Infralateral Arc

Infralateral Arc: A Rare Atmospheric Phenomenon

Atmospheric optics never fails to astonish us with its breathtaking displays. One such captivating spectacle is the infralateral arc. While relatively rare, this optical phenomenon adds a touch of wonder to the sky, enchanting those fortunate enough to witness it.

The infralateral arc, as its name suggests, appears below the sun when it is positioned high in the sky. It curves gracefully underneath the sun and follows a path similar to the circumhorizon arc, which is created by oriented plates. However, in the case of the infralateral arc, it is a better match to the image and is believed to be produced by the same singly oriented columns responsible for the intense circumscribed halo.

Captured by Don Gent in Merritt, B.C., Canada on June 11, 1999, this photograph beautifully showcases the vibrant halos and the mesmerizing infralateral arc. The sun's position at an elevation of 63 degrees allowed for the optimal display of this atmospheric phenomenon.

To fully appreciate the wonder of the infralateral arc, it is important to understand the science behind it. This optical phenomenon occurs due to the interaction of sunlight with ice crystals in the atmosphere. These ice crystals, shaped like columns, are aligned in a singular orientation, creating a unique optical effect.

When sunlight passes through these oriented columns, it undergoes refraction and dispersion. This refraction causes the light to change direction as it enters and exits the ice crystals. As a result, different colors of light are separated and scattered, giving rise to the vibrant halos and arcs that adorn our skies.

The infralateral arc is a testament to the complexity and beauty of atmospheric optics. Its rarity adds to its allure, making it a sought-after sight for skywatchers and photographers alike. Although not as well-known as some other atmospheric phenomena, such as rainbows or sun halos, the infralateral arc holds its own unique charm.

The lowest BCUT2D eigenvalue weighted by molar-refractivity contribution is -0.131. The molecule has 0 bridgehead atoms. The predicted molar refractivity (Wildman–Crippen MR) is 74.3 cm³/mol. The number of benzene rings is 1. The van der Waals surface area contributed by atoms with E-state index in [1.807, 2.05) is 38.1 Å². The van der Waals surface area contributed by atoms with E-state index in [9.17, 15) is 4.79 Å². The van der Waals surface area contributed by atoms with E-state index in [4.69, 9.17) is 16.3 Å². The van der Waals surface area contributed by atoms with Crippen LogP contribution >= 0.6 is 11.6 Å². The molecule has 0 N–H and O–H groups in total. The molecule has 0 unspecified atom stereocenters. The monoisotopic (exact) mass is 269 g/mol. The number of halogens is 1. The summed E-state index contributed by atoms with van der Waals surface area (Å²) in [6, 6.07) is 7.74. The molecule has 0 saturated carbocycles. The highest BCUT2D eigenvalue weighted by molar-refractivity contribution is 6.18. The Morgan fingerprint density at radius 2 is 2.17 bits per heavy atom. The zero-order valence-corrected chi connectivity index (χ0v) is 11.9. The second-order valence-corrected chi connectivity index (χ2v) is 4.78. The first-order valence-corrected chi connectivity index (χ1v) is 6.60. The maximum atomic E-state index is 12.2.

The appearance of the infralateral arc is influenced by various factors, including the position of the sun, the altitude of the observer, and the size and shape of the ice crystals. These intricate variables contribute to the infrequent occurrence of this phenomenon, making it a special treat for those who happen to witness it.

As with many atmospheric optics phenomena, capturing the infralateral arc on camera can be challenging. Its fleeting nature and subtle appearance require patience and a keen eye. However, when successfully captured, photographs of the infralateral arc are truly captivating, showcasing the delicate and ethereal beauty of nature's light show.

In conclusion, the infralateral arc is a rare and enchanting atmospheric phenomenon that adds a touch of magic to our skies. Created by oriented columns of ice crystals, this optical display curves gracefully beneath the sun, creating a captivating visual spectacle. While infrequently observed, those lucky enough to witness and capture the infralateral arc are treated to a mesmerizing sight that reminds us of the intricate wonders of our natural world.

Don Gent captured these colourful halos at Merritt, B.C. Canada on June 11, '99 when the sun was 63� high.

Curving over the hills is very possibly a rare infralateral arc.

When the sun is high the infralateral arc curves right underneath it and follows a course very similar to the circumhorizon arc produced by oriented plates. However, here the infralateral arc is a better fit to the image and would be produced by the same singly oriented columns which produced the intense circumscribed halo of the display.

Photograph �Don Gent - reproduced with permission.

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Reference Atmospheric Optics

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  • "Infralateral Arc". Atmospheric Optics. Accessed on April 13, 2024.

  • "Infralateral Arc". Atmospheric Optics, Accessed 13 April, 2024

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